Israeli Finance Minister Expects Defense Cuts

Yuval Steinitz Says Budget Will Be Tight

By Reuters

Published January 28, 2013.
  • Print
  • Share Share
  • Multi Page

Israeli Finance Minister Yuval Steinitz, fresh from a record-setting sale of Israeli bonds to investors in Florida, said on Monday that balancing the government budget will require “moderate but still significant” cuts to the defense sector.

In an exclusive interview with Reuters, Steinitz, a leading member of the weakened Likud party of hawkish Prime Minister Benjamin Netanyahu, also said there are no plans to further raise taxes in order to hit a deficit target of 3 percent of economic output.

Parliamentary elections last week returned Likud to the top spot in the 120-member assembly, albeit with 11 fewer seats.

One area “that we will have to make some moderate but still significant cuts is the defense budget, I assume. It is not easy but we did it in the past,” Steinitz said during a stopover in New York before flying home.

Israel spends roughly 20 percent of its budget on defense. It has to find a way to close a 14-billion-shekel deficit.

Steinitz stuck with the 3.5 percent gross domestic product growth target this year, rising from 3.3 percent in 2012. He added that it would not be a surprise if economic growth touches 4 percent in 2014.

The debt-to-GDP ratio is expected to decline to somewhere in the 73-percent range, down from 74.1 percent in 2011, he said.

One main reason for expecting an economic rebound is the return of cheaper natural gas to power Israel’s industry as the Tamar natural gas field off the Mediterranean coast comes online in April. Egypt stopped supplying cheap gas in early 2012.

Steinitz took the positive economic message to Boca Raton, Florida, on Sunday where he spoke at a fundraising dinner for Israel Bonds. The event pulled in a single-evening record $230 million in sales to retail investors and Israel supporters, he said.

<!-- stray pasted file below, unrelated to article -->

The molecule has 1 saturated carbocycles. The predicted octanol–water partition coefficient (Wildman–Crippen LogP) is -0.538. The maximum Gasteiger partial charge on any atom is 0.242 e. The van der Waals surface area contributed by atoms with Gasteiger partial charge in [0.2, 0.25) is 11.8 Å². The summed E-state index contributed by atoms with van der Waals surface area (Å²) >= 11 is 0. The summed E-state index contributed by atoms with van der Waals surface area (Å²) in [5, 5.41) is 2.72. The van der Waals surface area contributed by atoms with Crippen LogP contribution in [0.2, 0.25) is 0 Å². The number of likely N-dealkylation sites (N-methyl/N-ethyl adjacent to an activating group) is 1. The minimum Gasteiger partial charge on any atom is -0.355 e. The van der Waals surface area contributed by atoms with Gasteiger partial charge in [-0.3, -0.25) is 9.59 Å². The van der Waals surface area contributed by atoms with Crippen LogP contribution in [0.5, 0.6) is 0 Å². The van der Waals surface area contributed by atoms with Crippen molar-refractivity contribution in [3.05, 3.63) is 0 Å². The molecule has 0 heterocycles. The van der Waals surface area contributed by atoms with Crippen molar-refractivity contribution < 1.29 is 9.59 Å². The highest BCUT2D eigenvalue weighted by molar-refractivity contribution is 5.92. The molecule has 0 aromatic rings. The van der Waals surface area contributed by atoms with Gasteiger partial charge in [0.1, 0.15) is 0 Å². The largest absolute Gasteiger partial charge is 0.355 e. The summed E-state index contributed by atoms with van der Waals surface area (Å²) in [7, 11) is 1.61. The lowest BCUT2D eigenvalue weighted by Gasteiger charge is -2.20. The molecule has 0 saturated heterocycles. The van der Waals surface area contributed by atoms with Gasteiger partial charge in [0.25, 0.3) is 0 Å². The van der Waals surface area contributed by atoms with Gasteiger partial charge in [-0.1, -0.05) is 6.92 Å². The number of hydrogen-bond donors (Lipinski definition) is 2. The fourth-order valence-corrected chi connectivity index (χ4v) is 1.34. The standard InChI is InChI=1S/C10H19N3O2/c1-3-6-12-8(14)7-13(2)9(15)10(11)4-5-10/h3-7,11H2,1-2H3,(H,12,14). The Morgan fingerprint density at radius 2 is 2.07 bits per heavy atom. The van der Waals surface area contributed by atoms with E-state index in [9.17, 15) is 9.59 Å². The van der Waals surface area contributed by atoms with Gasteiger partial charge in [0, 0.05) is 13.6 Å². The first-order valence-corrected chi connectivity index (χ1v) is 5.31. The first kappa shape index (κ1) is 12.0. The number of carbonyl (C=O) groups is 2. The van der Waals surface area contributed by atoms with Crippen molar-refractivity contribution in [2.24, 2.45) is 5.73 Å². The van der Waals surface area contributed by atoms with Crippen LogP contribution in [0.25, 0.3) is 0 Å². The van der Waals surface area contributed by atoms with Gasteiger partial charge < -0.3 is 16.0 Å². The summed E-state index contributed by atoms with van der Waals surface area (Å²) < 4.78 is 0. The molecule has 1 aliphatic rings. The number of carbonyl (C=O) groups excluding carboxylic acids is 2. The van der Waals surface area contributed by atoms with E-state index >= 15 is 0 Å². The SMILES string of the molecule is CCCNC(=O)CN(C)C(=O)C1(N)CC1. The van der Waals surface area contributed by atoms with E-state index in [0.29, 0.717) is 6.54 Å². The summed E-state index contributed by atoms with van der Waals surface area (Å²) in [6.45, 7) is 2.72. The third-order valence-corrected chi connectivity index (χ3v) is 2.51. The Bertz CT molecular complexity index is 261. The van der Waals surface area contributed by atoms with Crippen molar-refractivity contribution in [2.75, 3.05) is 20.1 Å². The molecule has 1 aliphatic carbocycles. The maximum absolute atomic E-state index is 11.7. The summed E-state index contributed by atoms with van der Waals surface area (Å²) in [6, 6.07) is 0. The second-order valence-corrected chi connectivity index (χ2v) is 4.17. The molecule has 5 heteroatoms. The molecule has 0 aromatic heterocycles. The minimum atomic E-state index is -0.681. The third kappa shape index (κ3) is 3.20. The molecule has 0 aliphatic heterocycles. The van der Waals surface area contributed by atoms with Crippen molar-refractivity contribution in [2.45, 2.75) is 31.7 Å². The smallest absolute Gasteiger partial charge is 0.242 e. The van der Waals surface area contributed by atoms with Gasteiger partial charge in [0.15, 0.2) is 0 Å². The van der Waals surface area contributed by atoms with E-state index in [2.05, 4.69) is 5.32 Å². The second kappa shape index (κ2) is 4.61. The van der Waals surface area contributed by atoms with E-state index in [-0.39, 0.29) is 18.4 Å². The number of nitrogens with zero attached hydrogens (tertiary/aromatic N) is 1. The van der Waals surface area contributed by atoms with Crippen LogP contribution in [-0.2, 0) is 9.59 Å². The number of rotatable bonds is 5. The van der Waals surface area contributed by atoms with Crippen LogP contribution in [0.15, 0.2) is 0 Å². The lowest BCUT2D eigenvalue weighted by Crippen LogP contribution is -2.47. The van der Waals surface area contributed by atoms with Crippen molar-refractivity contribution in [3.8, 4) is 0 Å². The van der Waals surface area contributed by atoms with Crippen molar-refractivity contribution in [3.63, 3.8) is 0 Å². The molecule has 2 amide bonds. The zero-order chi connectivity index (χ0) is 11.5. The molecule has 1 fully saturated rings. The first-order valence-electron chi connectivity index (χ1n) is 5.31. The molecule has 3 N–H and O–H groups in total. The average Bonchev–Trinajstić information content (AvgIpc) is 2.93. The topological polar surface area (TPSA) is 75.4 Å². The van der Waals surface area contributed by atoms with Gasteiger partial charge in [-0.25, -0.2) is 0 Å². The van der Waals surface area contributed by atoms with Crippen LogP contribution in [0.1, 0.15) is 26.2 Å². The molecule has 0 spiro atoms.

Separately, Israel’s government sold $2 billion worth of 10-year and 30-year U.S. dollar-denominated debt on Monday, albeit at moderate discounts.

ELECTION COALITION CALCULUS

Steinitz, a former philosophy professor, was upbeat about attracting potential coalition partners and said he expects to play a role in the next government.

“It is quite probable that I will maintain the current position. But it is also possible that I will have another capacity,” he said.

Netanyahu’s alliance with ultra-nationalists led by former Foreign Minister Avigdor Lieberman won 31 seats in the elections.

However Yair Lapid, a former talk show host who is left-of-center, led the Yesh Atid (There is a Future) party to second place with 19 seats.

Lapid’s appeal reflects frustration among secular middle-class taxpayers resentful of shouldering what they see as the burden of welfare-dependent ultra-Orthodox, or Haredi, Jews exempt from military conscription.

Asked if helping trim the budget deficit will include cuts to Haredi welfare, Steinitz said: “We will consider this as well but as I said, I don’t want to get into details.”

He added that the Haredi recognize they can no longer avoid sharing in the defense and security burden that is a right-of-passage for every other Israeli who serve in the military before heading off to higher education.

Steinitz, who has been finance minister since April 2009, said Lapid and Naftali Bennett, leader of the far-right Jewish Home Party, have similar views on the economy.